PP2A phosphatase assay.
PP2A assay was performed using the malachite green–based PP2A immunoprecipitation phosphatase assay kit (Millipore), following the manufacturer's protocol. In brief, cells were washed with 0.15 M NaCl and lysate with 1% NP-40, 10 mM Hepes, pH 7.5, 0.15 M NaCl, and 10% glycerol, with protease and without phosphatase inhibitor. 50–100 μg of proteins were diluted in 50 mM Tris-HCl, pH 7.0, 100 μM CaCl2, and PP2A immunoprecipitations were performed using 4 μg of anti-PP2A antibody and 30 μl of protein A–agarose beads for sample. Immunoprecipitations were washed and used in the phosphatase reaction following the manufacturer's protocol. The amount of immunoprecipitated PP2A was analyzed by Western blots as an internal control using anti-PP2Ac mAb.
IFN-γ ELISA assays.
Quantification of human IFN-γ was performed as previously described (9) using commercially available mAb pairs (Endogen, Inc.). Cell-free supernatants were collected after 18 h of incubation at 37°C. The detection limit was 10–30 pg/ml. Results are shown as the mean of triplicate wells ± the SEM.
Detection of IFN-γ production by intracellular flow cytometry in monokine-treated mice.
C57BL/6J mice were injected i.p. with 200 μg/mouse of 4% DMSO/PBS or 1,9-dideoxy-forskolin in 4% DMSO/PBS daily for 3 d (21). 1 μg IL-12 and -18 monokines were injected i.p. 5 h after the last injection of PBS or 1,9-dideoxy-forskolin. Spleens were harvested from C57BL/6J mice 18 h after IL-12 and -18 injection. Splenocytes were either processed immediately for mRNA to quantify IFN-γ by real-time RT-PCR or cultured ex vivo for 4 h with Brefeldin A, harvested, stained with anti-NK1.1 APC and anti-CD3 FITC mAbs (BD Pharmingen), fixed, and permeabilized using Cytofix/Cytoperm reagent (BD Biosciences). Cells were then stained with an anti–mouse IFN-γ PE mAb or isotype control-PE mAb (BD Pharmingen). Cells were assessed on a FACSCalibur cytometer (BD Biosciences), and analyses were performed using the CellQuest (BD Biosciences) software program.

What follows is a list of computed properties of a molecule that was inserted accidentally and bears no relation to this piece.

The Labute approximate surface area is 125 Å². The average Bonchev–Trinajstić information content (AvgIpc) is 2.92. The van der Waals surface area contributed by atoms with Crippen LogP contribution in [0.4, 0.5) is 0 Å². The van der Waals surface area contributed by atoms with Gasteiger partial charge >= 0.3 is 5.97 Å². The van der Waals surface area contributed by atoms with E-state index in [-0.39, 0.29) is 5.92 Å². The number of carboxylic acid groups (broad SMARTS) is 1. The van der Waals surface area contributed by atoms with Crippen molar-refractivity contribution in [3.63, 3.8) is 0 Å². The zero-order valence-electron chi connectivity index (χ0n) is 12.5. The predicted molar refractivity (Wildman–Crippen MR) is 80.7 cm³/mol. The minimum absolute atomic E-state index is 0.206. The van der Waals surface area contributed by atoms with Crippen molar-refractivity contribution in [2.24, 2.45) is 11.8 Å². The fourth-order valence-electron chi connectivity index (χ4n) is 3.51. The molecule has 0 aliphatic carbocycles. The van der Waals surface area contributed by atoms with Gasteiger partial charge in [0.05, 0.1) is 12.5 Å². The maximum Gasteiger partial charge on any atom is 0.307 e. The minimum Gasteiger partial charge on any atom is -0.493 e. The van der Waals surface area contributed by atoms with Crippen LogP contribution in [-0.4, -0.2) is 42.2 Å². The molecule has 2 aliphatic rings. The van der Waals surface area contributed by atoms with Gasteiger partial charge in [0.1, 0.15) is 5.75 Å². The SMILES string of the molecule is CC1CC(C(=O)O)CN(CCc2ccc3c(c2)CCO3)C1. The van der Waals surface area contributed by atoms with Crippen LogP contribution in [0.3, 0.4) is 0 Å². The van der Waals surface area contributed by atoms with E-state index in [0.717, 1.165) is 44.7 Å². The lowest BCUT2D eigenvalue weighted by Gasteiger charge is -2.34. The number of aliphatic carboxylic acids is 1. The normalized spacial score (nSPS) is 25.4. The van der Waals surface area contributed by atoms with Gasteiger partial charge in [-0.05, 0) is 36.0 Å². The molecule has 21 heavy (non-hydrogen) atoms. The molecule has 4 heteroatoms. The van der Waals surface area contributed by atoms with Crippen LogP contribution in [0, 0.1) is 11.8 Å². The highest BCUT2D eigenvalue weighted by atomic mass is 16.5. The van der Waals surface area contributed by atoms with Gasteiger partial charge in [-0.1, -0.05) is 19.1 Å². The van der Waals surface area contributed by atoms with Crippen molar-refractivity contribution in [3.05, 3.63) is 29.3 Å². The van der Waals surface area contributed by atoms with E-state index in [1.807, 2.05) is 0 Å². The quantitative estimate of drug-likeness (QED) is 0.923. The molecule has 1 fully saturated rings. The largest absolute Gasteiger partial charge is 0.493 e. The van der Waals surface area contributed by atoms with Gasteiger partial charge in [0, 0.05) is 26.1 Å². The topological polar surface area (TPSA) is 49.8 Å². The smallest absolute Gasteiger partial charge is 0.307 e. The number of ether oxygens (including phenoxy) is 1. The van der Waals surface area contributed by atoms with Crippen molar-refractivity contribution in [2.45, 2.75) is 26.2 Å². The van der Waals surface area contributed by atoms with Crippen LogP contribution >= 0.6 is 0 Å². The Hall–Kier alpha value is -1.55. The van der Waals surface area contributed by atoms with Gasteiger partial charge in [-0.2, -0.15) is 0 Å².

Total mRNA was extracted using RNeasy Mini kits (Qiagen) and cDNA was generated according to the manufacturer's recommendations (Invitrogen). Real-time RT-PCR reactions for IFN-γ transcripts were performed as a multiplex reaction with a primer/probe set specific for the human IFN-γ mRNA, as previously described (17). cDNA from PHA-activated human lymphocytes served as positive controls for cytokine transcripts, and water (no template) was used as a negative control. The human SET primers and probe used are as follows: forward primer 5′-AAAAGGAGCTCAGAAAAAGAACAGCA-3′, reverse primer 5′-CATCAATGTGTTCAA-TCGCT-3′, and probe 5′-CCGACGAGACCTCAGAAAAAGAACACA-3′. cDNA samples were used as a template in a PCR-amplification reaction containing a set of primers and a FAM-labeled probe for the SET transcripts (1), or a set of primers and a VIC-labeled probe for 18S (2). Reactions were performed using an ABI prism 7700 sequence detector (Taqman; Applied Biosystems), and data were analyzed with the Sequence Detector version 1.6 software to establish the PCR cycle at which the fluorescence exceeded a set threshold, CT, for each sample. Data were analyzed according to the comparative CT method, as previously described (3), using the internal control 18S transcript levels to normalize differences in sample loading and preparation. Results represent the n-fold difference of transcript levels in a particular sample compared with calibrator cDNA (cDNA samples of unstimulated PINCO-infected, pSUPER.retro–infected, or NK-92 cells). Results are expressed as the mean ± the SEM of triplicate reaction wells.